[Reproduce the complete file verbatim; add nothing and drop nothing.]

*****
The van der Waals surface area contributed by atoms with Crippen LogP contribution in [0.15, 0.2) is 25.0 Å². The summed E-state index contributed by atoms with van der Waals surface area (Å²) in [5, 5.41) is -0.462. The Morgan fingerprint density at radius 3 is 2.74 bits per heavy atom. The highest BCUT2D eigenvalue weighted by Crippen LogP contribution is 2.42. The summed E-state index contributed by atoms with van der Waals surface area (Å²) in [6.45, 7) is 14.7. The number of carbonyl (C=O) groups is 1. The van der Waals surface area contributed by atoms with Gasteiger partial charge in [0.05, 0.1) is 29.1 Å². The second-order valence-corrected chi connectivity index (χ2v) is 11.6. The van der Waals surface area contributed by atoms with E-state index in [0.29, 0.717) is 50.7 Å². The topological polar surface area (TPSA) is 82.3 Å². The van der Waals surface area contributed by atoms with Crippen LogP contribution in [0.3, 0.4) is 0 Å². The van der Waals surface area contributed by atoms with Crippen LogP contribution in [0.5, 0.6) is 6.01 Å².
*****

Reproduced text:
The van der Waals surface area contributed by atoms with Crippen LogP contribution in [0.15, 0.2) is 25.0 Å². The summed E-state index contributed by atoms with van der Waals surface area (Å²) in [5, 5.41) is -0.462. The Morgan fingerprint density at radius 3 is 2.74 bits per heavy atom. The highest BCUT2D eigenvalue weighted by Crippen LogP contribution is 2.42. The summed E-state index contributed by atoms with van der Waals surface area (Å²) in [6.45, 7) is 14.7. The number of carbonyl (C=O) groups is 1. The van der Waals surface area contributed by atoms with Gasteiger partial charge in [0.05, 0.1) is 29.1 Å². The second-order valence-corrected chi connectivity index (χ2v) is 11.6. The van der Waals surface area contributed by atoms with E-state index in [0.29, 0.717) is 50.7 Å². The topological polar surface area (TPSA) is 82.3 Å². The van der Waals surface area contributed by atoms with Crippen LogP contribution in [0.3, 0.4) is 0 Å². The van der Waals surface area contributed by atoms with Crippen LogP contribution in [0.5, 0.6) is 6.01 Å².